While the possibilities for IoT to improve our world seem endless, concerns over security are very real. As we put more and more critical applications and functions into the realm of IoT, it increases the opportunity for breaches. In 2016, the market finally began to take security seriously, largely because of the increase in IoT hacks. Incidents such as the big denial-of-service attack in October and even the potential of a drone injecting a malicious virus via lights (from outside a building) caused significant concern throughout the industry. As a result, we saw some solid announcements such as the Industrial Internet Consortium releasing its security framework. With all the new vulnerable devices now being put into service, hackers will continue to exploit IoT systems. I think we can certainly expect to see more large scale breaches as hackers look for newly connected devices, especially in the energy and transportation areas.
Many of iland’s top customers are working in the IoT space, and they are looking to iland to provide the most secure and top of the line environments to host their applications in the cloud. Here at iland we take this very seriously and we are constantly improving, upgrading and fortifying our platform to meet the growing needs of the IoT market. This means applying on-premise levels of IT security to cloud workloads. For example two-factor authentication, role based access control, encryption and vulnerability scanning which enables a protective shield for the cloud to scan all incoming and outgoing data for malicious code, regardless of the device being used. Additionally, we have just introduced our Secure Cloud Services designed to foster strategic, self-sufficient visibility and control of a cloud environment.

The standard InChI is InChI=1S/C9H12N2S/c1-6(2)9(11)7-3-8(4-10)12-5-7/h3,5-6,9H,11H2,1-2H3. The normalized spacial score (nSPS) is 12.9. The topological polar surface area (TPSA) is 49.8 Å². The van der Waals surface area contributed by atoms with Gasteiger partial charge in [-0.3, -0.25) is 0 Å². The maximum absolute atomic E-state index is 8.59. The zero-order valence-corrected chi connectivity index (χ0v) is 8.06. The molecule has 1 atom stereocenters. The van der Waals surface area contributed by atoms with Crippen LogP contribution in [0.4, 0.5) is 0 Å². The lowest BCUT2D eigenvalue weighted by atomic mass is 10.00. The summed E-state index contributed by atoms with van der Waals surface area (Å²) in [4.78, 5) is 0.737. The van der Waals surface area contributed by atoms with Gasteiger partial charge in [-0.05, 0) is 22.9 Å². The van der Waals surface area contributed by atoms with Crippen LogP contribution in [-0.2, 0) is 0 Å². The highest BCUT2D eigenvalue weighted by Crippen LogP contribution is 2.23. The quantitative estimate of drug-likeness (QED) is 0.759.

I believe that 2017 will be the ‘Year of IoT’ and at iland we are focused on making sure that we provide the most secure and compliant environment for our customers so that they can take advantage of the opportunities that IoT presents. Making sure your IT systems are compliant and having the reporting mechanisms so that you can prove your data is secure will be a critical success factor in order to leverage IoT devices. If you are interested in finding out more about the iland Secure Cloud™ or iland Secure Cloud Services, please visit our website.